US6775813B2 - Aggregation of storage elements into stations and placement of same into an integrated circuit or design - Google Patents

Aggregation of storage elements into stations and placement of same into an integrated circuit or design Download PDF

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US6775813B2
US6775813B2 US10238357 US23835702A US6775813B2 US 6775813 B2 US6775813 B2 US 6775813B2 US 10238357 US10238357 US 10238357 US 23835702 A US23835702 A US 23835702A US 6775813 B2 US6775813 B2 US 6775813B2
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storage
timing
circuit
critical
integrated
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US20040049756A1 (en )
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Sachin Chopra
Yu-Yen Mo
Shyam Sundar
Peter F. Lai
Kong-Fai Woo
Venkat Podduturi
Vishal Chopra
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Oracle America Inc
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Oracle America Inc
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    • GPHYSICS
    • G06COMPUTING; CALCULATING; COUNTING
    • G06FELECTRIC DIGITAL DATA PROCESSING
    • G06F17/00Digital computing or data processing equipment or methods, specially adapted for specific functions
    • G06F17/50Computer-aided design
    • G06F17/5068Physical circuit design, e.g. layout for integrated circuits or printed circuit boards
    • G06F17/5072Floorplanning, e.g. partitioning, placement
    • GPHYSICS
    • G06COMPUTING; CALCULATING; COUNTING
    • G06FELECTRIC DIGITAL DATA PROCESSING
    • G06F17/00Digital computing or data processing equipment or methods, specially adapted for specific functions
    • G06F17/50Computer-aided design
    • G06F17/5009Computer-aided design using simulation
    • G06F17/5022Logic simulation, e.g. for logic circuit operation
    • G06F17/5031Timing analysis

Abstract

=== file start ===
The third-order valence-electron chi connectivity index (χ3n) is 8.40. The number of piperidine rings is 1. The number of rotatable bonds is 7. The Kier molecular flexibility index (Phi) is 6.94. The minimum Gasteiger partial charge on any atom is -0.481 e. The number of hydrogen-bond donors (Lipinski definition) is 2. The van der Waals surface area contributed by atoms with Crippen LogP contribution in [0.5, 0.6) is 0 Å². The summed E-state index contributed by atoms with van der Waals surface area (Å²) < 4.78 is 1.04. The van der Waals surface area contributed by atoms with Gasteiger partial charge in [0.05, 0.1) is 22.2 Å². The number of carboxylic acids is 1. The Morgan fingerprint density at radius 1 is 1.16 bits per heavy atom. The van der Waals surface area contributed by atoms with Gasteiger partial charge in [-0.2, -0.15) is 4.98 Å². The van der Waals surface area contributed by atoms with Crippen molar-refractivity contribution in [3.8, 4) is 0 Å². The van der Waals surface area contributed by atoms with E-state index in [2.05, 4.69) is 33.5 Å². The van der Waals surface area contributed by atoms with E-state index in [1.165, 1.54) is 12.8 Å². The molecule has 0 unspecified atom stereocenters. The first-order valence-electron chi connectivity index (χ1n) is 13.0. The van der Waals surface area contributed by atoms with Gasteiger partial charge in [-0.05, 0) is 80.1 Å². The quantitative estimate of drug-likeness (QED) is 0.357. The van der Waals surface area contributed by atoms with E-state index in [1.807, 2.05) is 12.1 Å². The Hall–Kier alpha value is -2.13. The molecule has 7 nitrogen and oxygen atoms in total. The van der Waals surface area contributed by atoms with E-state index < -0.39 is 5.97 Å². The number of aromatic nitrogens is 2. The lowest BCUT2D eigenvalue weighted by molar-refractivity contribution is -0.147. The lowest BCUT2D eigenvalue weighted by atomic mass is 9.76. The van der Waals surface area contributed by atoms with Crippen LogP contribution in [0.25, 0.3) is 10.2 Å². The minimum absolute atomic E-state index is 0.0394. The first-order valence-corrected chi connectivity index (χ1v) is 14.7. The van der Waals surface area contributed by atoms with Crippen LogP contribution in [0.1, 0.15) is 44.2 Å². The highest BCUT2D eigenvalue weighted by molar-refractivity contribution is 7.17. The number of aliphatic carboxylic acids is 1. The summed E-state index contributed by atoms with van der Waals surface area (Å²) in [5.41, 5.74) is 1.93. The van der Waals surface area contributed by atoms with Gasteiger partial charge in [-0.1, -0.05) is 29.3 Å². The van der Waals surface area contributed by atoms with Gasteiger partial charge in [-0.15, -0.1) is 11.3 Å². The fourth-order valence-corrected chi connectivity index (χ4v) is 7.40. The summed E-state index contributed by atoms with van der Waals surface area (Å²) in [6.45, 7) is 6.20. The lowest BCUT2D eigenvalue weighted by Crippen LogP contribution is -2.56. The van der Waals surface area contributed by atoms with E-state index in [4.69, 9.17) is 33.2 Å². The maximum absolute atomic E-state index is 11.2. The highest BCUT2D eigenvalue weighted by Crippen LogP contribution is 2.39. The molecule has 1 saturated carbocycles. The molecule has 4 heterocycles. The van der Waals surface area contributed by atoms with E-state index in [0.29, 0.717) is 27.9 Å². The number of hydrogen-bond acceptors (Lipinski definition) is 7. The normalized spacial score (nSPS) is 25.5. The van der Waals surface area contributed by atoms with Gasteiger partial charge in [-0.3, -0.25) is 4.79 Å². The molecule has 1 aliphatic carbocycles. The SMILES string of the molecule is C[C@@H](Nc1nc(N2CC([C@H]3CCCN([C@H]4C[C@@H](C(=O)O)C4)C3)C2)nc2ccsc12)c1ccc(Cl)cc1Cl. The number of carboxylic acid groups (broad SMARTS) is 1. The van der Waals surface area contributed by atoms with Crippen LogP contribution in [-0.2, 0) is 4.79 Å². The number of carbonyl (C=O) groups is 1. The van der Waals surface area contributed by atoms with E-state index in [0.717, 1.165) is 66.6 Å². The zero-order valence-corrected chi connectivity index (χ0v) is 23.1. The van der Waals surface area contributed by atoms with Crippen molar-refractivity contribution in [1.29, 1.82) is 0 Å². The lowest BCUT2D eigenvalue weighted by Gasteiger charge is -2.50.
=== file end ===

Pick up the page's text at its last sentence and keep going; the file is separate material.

The present invention describes a method and apparatus for placing flops in a complex circuit design. Initially, the method calculates a physical range for every net that requires a flop, within which the flop can be placed satisfying the timing requirement. After the physical range is defined, the method groups these flops and determines a block where these grouped flops can be placed. Grouping these flops into one block (flop station) can preserve a compact layout for the design. The flops are then connected to appropriate nets.

Description

BACKGROUND OF THE INVENTION

1. Field of the Invention

The invention relates generally to semiconductor integrated circuits as well as designs and design tools therefor and, more specifically, to techniques for placement of storage stations in into an integrated circuit or design.

2. Description of the Related Art

Timing-critical paths (or nets) of a semiconductor integrated circuit can affect delivery of signals in a way that limits achievable operating frequency. Indeed, one of the significant limiting factors in the design of modern, high-performance microprocessors is interconnect delay. Typically, interconnect delay, rather than logic delay limits operating frequency of circuits designed to operate in the gigahertz range.

A common design technique employed to overcome the limitations imposed by certain timing critical paths, including those that arise due to maxtime constraint violating interconnect delays, is to insert storage elements (e.g., flip-flops or flops), into the timing-critical paths. In effect, the insertion allows the otherwise critical path to retain a signal and deliver the signal in a subsequent clock cycle. In this way, a circuit path whose delay limited operating frequency can be replaced with a pair of half-paths that no longer violate timing constraints, thereby allowing a part or component circuit thereof to operate at higher frequency (assuming no other similarly limiting timing-critical paths).